Opinions are strongly divided over whether high-frequency trading (HFT) provides truly useful liquidity, and some regulators have already put certain constraints in place and are considering whether to go further.

Yet most Asia-Pacific market participants believe HFT will continue to evolve and spread, finds a survey due to be published this week by conference company Worldwide Business Research (WBR). The poll received 160 responses from both the buy- and sell-side, including a number of large international fund houses*.

Most respondents said that in five years’ time, HFT would be more common across all the main asset classes, but especially in equities, futures and foreign exchange. Half even suggested that there would be more HFT of fixed income, while two-thirds said the same about exchange-traded funds.

There was, unsurprisingly, some anti-HFT sentiment expressed in the survey, with 37% dismissing the statements of some HFT firms claiming they are market-makers, saying that many are not. On the other hand, 34% argued HFTs are essential to the market by providing valuable liquidity under most conditions.

Some respondents added comments in the survey that a distinction should be made between HFTs that are also market-makers and those that are not, in that different standards should be applied to each.

Regarding the influence of HFT firms on key market structures such as brokers, data centres and exchanges, around 50% of respondents thought it likely or very likely that HFT firms would encourage more automation, rules and structures for their own benefit.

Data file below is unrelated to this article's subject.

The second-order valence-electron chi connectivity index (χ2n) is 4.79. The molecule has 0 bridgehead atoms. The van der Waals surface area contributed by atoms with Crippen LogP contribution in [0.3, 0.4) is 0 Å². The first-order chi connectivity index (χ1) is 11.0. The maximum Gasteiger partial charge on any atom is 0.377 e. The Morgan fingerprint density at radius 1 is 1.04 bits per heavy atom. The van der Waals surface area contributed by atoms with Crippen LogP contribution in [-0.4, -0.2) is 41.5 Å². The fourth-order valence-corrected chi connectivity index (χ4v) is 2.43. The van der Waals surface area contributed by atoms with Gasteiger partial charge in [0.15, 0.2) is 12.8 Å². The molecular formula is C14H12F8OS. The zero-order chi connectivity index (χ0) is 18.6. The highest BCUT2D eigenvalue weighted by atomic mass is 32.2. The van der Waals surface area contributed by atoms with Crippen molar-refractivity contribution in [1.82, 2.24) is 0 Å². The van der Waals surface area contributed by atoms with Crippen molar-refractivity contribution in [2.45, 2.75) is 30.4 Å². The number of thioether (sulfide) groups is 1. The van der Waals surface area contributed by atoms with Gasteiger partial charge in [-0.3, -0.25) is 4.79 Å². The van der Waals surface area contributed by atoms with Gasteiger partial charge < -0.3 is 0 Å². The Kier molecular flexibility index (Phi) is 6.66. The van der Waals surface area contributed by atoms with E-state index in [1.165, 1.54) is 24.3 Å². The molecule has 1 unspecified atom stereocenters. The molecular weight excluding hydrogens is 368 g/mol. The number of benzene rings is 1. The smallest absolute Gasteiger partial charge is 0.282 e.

Still, 65% of respondents said HFT firms should form a lobby group to protect their interests. There is currently no formal group in Asia-Pacific representing the HFT industry, notes WBR.

Yet half (49%) of respondents view regulators as behind the technology curve with no idea of what HFT firms are doing, and say they need to upgrade their technology systems. Taking a more drastic view, 11% wanted tougher rules against HFT rule breakers, whom they consider to be “public interest criminals”.

Roderic McLauchlan, Singapore-based automated trading producer at WBR, tells AsianInvestor: “We were constantly getting feedback that there was virtually no information on HFT activity in Asia-Pacific. So we have organised a series of HFT/automated trading surveys to assess the impact of HFT on traditional market participants including buy-side traders and brokers [of which this is the first].

“There is no doubt that HFT is revolutionising the way trading business in done across the region and that the nature of this change is both accelerating and very wide, touching all parts of the trading value chain,” he adds. "There is no escaping it and the failure to accept this reality will translate to big losses in the market.”

* Firms polled included Aviva Investors, Invesco Asset Management, JP Morgan Asset Management, Mirae Asset, Nomura Asset Management, Reliance Mutual Fund, UBS Global Asset Management and Vanguard Investments.